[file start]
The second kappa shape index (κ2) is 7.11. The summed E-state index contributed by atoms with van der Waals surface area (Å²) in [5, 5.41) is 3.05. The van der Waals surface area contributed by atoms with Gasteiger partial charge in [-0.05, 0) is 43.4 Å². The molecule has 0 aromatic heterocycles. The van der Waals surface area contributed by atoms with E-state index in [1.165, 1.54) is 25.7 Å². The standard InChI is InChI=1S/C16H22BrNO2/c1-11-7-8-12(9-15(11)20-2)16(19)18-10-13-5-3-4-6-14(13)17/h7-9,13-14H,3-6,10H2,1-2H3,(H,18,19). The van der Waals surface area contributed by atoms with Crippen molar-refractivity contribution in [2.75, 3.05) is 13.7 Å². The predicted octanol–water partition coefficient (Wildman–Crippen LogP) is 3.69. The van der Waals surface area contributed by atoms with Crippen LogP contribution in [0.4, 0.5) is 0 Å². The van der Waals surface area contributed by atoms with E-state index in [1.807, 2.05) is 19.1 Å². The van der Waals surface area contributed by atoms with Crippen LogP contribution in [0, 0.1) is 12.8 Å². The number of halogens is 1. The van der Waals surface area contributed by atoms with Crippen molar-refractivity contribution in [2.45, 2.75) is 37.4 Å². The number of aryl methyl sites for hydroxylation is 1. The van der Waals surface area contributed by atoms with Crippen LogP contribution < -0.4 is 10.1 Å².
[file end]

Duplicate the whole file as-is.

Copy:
The second kappa shape index (κ2) is 7.11. The summed E-state index contributed by atoms with van der Waals surface area (Å²) in [5, 5.41) is 3.05. The van der Waals surface area contributed by atoms with Gasteiger partial charge in [-0.05, 0) is 43.4 Å². The molecule has 0 aromatic heterocycles. The van der Waals surface area contributed by atoms with E-state index in [1.165, 1.54) is 25.7 Å². The standard InChI is InChI=1S/C16H22BrNO2/c1-11-7-8-12(9-15(11)20-2)16(19)18-10-13-5-3-4-6-14(13)17/h7-9,13-14H,3-6,10H2,1-2H3,(H,18,19). The van der Waals surface area contributed by atoms with Crippen molar-refractivity contribution in [2.75, 3.05) is 13.7 Å². The predicted octanol–water partition coefficient (Wildman–Crippen LogP) is 3.69. The van der Waals surface area contributed by atoms with Crippen LogP contribution in [0.4, 0.5) is 0 Å². The van der Waals surface area contributed by atoms with E-state index in [1.807, 2.05) is 19.1 Å². The van der Waals surface area contributed by atoms with Crippen LogP contribution in [0, 0.1) is 12.8 Å². The number of halogens is 1. The van der Waals surface area contributed by atoms with Crippen molar-refractivity contribution in [2.45, 2.75) is 37.4 Å². The number of aryl methyl sites for hydroxylation is 1. The van der Waals surface area contributed by atoms with Crippen LogP contribution < -0.4 is 10.1 Å².